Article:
Recently, there have been reports in some of the media saying that young people are now more stressed than before and are having more mental health issues than ever. Various reasons for this are proposed, including the addiction to social media. I won’t dwell on these statements but whatever the state of youth stress may be, it has been an observation of mine for a few decades already that there seem to be fewer traditional calming influences and ordinary emotional supports, perhaps especially for urban youth. Let me tell you what I mean.
Take music, for instance. There is lots of the usual rebellious rock and social-commentary hip-hop, but how often are the young exposed to contemporary versions of soothing ballads, quieter blues, and other tunes that help the soul and mind to work through hurt, loss, and pressure? This has been, for eons, one of the great benefits of music. I recall as a young man crazy about the Beatles, being very moved by Beethoven’s “Für Elise,” with its soothing lament over a lost love, not unlike the Beatles’ own “Yesterday.”
There appears to be a lot of loudness, whether of anger, passion, or praise, and (to me) far too little of the softer, thoughtful, singing that has healing power. The poet G.K. Chesterton once said the following about the ages-old features of the Celtic character ….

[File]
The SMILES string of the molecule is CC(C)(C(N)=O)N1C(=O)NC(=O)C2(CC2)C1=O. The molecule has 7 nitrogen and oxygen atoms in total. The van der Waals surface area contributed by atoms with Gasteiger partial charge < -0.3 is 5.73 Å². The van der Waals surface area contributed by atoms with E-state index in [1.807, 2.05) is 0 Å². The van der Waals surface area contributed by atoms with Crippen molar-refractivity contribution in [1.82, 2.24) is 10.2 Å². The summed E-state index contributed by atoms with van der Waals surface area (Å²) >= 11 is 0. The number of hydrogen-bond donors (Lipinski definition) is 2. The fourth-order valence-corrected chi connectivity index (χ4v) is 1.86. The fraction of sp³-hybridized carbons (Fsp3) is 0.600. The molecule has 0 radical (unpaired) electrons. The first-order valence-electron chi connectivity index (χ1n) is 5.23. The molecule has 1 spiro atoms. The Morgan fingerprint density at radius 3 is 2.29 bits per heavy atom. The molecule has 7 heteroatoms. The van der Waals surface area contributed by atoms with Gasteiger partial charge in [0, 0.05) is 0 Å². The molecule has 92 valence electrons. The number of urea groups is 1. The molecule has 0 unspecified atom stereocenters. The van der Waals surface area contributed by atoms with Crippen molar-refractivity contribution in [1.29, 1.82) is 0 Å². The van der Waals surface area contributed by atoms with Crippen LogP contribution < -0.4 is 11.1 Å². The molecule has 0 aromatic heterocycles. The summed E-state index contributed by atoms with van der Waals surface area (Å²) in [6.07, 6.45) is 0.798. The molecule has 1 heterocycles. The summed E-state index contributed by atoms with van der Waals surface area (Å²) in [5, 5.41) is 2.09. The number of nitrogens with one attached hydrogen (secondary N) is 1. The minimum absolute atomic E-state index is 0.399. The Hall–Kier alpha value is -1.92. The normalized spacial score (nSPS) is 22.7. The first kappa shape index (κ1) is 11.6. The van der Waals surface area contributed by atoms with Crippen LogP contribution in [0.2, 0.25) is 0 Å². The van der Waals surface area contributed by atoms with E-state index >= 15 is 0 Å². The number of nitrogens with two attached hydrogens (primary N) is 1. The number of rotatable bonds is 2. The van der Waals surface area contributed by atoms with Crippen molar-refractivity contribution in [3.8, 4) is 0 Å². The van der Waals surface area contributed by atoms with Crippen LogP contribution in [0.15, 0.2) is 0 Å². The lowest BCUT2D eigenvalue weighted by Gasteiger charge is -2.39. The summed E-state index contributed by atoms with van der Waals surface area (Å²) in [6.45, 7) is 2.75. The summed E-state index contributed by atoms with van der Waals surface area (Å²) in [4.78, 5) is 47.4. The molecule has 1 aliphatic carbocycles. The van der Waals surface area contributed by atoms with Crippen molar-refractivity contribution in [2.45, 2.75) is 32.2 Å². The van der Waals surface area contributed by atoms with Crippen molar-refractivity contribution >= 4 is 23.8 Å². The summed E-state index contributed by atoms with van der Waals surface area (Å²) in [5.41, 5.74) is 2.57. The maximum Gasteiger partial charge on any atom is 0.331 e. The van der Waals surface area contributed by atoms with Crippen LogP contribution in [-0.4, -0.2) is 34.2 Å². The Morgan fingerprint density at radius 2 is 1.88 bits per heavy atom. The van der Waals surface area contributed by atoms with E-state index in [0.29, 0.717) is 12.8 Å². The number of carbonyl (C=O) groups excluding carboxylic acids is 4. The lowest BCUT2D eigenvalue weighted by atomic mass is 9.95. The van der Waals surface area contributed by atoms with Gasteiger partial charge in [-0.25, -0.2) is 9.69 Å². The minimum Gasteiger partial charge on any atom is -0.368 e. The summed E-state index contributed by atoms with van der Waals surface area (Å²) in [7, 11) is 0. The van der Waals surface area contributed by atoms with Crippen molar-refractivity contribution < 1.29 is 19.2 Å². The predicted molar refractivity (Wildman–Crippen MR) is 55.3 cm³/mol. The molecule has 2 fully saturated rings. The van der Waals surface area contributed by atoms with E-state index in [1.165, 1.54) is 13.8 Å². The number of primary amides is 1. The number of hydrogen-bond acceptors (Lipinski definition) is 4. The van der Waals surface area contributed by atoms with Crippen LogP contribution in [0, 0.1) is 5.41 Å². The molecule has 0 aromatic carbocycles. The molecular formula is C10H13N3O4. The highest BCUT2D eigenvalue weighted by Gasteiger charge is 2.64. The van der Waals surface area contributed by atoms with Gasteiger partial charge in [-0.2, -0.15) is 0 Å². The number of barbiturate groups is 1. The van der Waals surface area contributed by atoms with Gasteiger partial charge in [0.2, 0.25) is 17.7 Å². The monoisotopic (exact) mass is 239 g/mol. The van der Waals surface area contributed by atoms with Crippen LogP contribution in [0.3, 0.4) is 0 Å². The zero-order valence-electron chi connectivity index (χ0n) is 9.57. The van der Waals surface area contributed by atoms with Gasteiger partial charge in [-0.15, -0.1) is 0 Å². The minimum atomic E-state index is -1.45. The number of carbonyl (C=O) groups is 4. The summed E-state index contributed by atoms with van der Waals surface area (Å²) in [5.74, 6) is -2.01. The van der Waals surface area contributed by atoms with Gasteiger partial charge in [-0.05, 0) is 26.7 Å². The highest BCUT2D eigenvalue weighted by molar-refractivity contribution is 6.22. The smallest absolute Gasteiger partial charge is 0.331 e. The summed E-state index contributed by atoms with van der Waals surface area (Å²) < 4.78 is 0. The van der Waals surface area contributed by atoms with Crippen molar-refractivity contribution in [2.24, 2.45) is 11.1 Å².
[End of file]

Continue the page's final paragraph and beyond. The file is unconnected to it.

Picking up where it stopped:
The great Gaels of Ireland are the men that God made mad,
For all their wars are merry, and all their songs are sad.
The Irish are particularly talented at making good sad songs, perhaps in part because so many of them seem equally talented at drinking and arguing. Check out the Irish ballad called “The Dutchman” in the previous blog, as just one example of many, of their renowned skill. Sad and thoughtful songs can help a mind under stress open an emotional safety valve.
I am not suggesting to the young what their taste in music should be, but only that there are in the general culture and in nature various calming, therapeutic sources of strength and stability …. if we only open our eyes and ears to them. Besides music there are pets, quiet walkways, forms of mindfulness, meditation on good things, and so much more.
Earlier this month, I watched a wonderful movie called A Street Cat named Bob, about a young homeless drug addict who meets up with a stray cat, leading to health for both of them. I then read the book by the young man himself, for the film is based on his true story. Who knew that someone who had been living on the streets of London for a decade would be saved by a cat? If puzzled, read the book or watch the movie. Taking care of Bob the sick stray helped James Bowen to have, as he says, “an extra purpose in my life, something to do for someone – or something – other than myself.” The story has a certain similarity to Marley and Me, another inspirational best-seller about a man and a pet.
I have to disagree with the view that stress and depression must always be met with optimism and the upbeat. Often a quiet word of empathy or an opportunity to shed a few tears is far more helpful. I tend to avoid social groups or churches that are forever pumping the positive. Great pieces of poetry, including the Psalms, show a wide range of emotions, and a good Irish lament, or a needy street cat, can do a world of good.